I recently had the pleasure of attending the Healthcare Advocate Summit (HAS), an event that brings together a wide variety of professionals from across the country who are involved in patient advocacy.
Advocates who work directly with patients and medical staff can provide critical insights on improving the patient journey. The summit was designed to offer these advocates an opportunity for learning best practice standards—and to give them a voice in creating solutions to treatment access barriers.
While HAS is in its third year (and drew over 700 people), this was my first time attending. I was immediately struck by how the conference brought together so many different roles—not only patient advocates and navigators, but also billers, pharmacists, nurses, foundation staff, and even pharmaceutical companies. It was thrilling to see these roles represented, because helping patients is truly a group effort that depends on the investment of all parties.
All the sessions were phenomenal, but the most gratifying part was just getting to talk to various attendees and hear from panelists about the problems patients are facing, and how they’re being addressed. It was a wonderful opportunity for everyone to come together, share their experiences, and bounce ideas off one another. Here are my top takeaways:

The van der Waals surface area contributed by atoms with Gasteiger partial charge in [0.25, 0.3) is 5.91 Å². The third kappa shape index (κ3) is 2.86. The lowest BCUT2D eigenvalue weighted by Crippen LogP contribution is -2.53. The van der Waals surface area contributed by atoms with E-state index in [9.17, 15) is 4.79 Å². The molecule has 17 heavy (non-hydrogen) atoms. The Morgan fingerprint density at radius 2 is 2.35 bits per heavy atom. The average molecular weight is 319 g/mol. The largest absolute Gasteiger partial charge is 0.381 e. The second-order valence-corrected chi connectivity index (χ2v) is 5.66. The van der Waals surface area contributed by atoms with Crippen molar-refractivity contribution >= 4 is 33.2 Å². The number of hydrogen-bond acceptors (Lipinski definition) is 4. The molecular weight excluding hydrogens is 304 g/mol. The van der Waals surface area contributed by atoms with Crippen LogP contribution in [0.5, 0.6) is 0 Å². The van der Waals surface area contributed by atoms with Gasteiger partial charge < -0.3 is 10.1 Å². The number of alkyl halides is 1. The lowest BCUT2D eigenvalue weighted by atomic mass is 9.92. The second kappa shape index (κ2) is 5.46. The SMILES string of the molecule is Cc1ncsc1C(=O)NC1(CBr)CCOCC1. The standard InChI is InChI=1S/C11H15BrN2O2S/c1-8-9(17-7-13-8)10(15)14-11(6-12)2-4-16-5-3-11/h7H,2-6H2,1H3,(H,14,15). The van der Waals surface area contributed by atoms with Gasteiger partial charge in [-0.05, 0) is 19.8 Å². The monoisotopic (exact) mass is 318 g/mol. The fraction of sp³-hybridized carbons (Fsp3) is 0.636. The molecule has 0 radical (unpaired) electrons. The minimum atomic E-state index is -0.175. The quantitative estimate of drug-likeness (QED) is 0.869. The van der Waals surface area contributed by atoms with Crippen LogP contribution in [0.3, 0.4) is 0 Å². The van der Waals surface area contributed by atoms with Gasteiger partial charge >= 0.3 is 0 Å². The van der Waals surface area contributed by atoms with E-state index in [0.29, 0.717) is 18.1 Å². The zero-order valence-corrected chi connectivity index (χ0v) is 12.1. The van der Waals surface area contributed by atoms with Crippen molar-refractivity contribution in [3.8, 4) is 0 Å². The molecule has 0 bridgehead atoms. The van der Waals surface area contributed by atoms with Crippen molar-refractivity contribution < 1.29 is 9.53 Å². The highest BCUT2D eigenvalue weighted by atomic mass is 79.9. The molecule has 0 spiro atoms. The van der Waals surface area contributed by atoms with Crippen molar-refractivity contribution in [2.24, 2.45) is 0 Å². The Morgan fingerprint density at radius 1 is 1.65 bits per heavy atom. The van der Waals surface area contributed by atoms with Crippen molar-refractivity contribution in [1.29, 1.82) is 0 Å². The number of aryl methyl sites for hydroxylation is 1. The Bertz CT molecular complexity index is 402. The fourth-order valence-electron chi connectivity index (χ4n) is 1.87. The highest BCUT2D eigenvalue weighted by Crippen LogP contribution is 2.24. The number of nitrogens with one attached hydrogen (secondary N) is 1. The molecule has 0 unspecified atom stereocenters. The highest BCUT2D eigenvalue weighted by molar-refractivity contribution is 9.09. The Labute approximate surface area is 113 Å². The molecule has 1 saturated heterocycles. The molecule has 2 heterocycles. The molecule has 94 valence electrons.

1. Unknowns Abound Regarding the Inflation Reduction Act
There are so many things we don’t know about how the Inflation Reduction Act (IRA) will affect patients and other stakeholders. Even the largest providers of financial assistance aren’t sure how this law will change the way they operate. It’s unclear how the IRA will affect the assistance offered to patients by charitable foundations, for example. This means that, more than ever, financial navigators need to be available to patients, so that they can help them understand their benefits and seek appropriate assistance.
Another key consideration is that while certain provisions of the IRA stand to benefit patient affordability, most patients aren’t aware of these benefits. Financial navigators must be the bridge of knowledge to help patients understand how the provisions of the law will impact them.